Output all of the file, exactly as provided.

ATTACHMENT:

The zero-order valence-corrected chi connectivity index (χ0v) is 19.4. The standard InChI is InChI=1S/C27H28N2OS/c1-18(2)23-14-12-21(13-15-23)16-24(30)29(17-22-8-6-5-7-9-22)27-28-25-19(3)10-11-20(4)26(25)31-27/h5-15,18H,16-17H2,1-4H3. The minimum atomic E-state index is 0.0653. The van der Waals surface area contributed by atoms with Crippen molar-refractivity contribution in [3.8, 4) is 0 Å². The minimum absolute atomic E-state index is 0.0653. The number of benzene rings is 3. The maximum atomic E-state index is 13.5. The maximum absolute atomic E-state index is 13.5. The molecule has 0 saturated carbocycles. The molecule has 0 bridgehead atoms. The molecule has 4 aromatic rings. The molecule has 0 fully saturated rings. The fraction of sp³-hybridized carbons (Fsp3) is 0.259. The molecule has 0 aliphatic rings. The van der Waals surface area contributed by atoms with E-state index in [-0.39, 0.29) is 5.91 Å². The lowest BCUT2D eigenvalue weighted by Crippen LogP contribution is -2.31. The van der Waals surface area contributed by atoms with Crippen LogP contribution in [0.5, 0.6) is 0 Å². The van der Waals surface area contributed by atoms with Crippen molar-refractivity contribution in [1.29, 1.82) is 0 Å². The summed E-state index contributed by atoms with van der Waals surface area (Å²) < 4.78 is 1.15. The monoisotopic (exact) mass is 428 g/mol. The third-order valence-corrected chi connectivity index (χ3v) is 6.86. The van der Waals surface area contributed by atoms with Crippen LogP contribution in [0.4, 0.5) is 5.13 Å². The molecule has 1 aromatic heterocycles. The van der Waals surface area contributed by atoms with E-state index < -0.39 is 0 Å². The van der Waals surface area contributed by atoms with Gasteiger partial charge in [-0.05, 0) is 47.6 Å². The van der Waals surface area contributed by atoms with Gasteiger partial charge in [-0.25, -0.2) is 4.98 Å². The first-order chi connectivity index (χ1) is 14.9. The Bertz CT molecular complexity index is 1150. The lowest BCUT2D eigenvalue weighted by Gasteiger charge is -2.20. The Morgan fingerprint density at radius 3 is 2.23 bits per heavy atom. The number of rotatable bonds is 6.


The zero-order valence-corrected chi connectivity index (χ0v) is 19.4. The standard InChI is InChI=1S/C27H28N2OS/c1-18(2)23-14-12-21(13-15-23)16-24(30)29(17-22-8-6-5-7-9-22)27-28-25-19(3)10-11-20(4)26(25)31-27/h5-15,18H,16-17H2,1-4H3. The minimum atomic E-state index is 0.0653. The van der Waals surface area contributed by atoms with Crippen molar-refractivity contribution in [3.8, 4) is 0 Å². The minimum absolute atomic E-state index is 0.0653. The number of benzene rings is 3. The maximum atomic E-state index is 13.5. The maximum absolute atomic E-state index is 13.5. The molecule has 0 saturated carbocycles. The molecule has 0 bridgehead atoms. The molecule has 4 aromatic rings. The molecule has 0 fully saturated rings. The fraction of sp³-hybridized carbons (Fsp3) is 0.259. The molecule has 0 aliphatic rings. The van der Waals surface area contributed by atoms with E-state index in [-0.39, 0.29) is 5.91 Å². The lowest BCUT2D eigenvalue weighted by Crippen LogP contribution is -2.31. The van der Waals surface area contributed by atoms with Crippen LogP contribution in [0.5, 0.6) is 0 Å². The van der Waals surface area contributed by atoms with Crippen molar-refractivity contribution in [1.29, 1.82) is 0 Å². The summed E-state index contributed by atoms with van der Waals surface area (Å²) < 4.78 is 1.15. The monoisotopic (exact) mass is 428 g/mol. The third-order valence-corrected chi connectivity index (χ3v) is 6.86. The van der Waals surface area contributed by atoms with Crippen LogP contribution in [0.4, 0.5) is 5.13 Å². The molecule has 1 aromatic heterocycles. The van der Waals surface area contributed by atoms with E-state index < -0.39 is 0 Å². The van der Waals surface area contributed by atoms with Gasteiger partial charge in [-0.05, 0) is 47.6 Å². The van der Waals surface area contributed by atoms with Gasteiger partial charge in [-0.25, -0.2) is 4.98 Å². The first-order chi connectivity index (χ1) is 14.9. The Bertz CT molecular complexity index is 1150. The lowest BCUT2D eigenvalue weighted by Gasteiger charge is -2.20. The Morgan fingerprint density at radius 3 is 2.23 bits per heavy atom. The number of rotatable bonds is 6.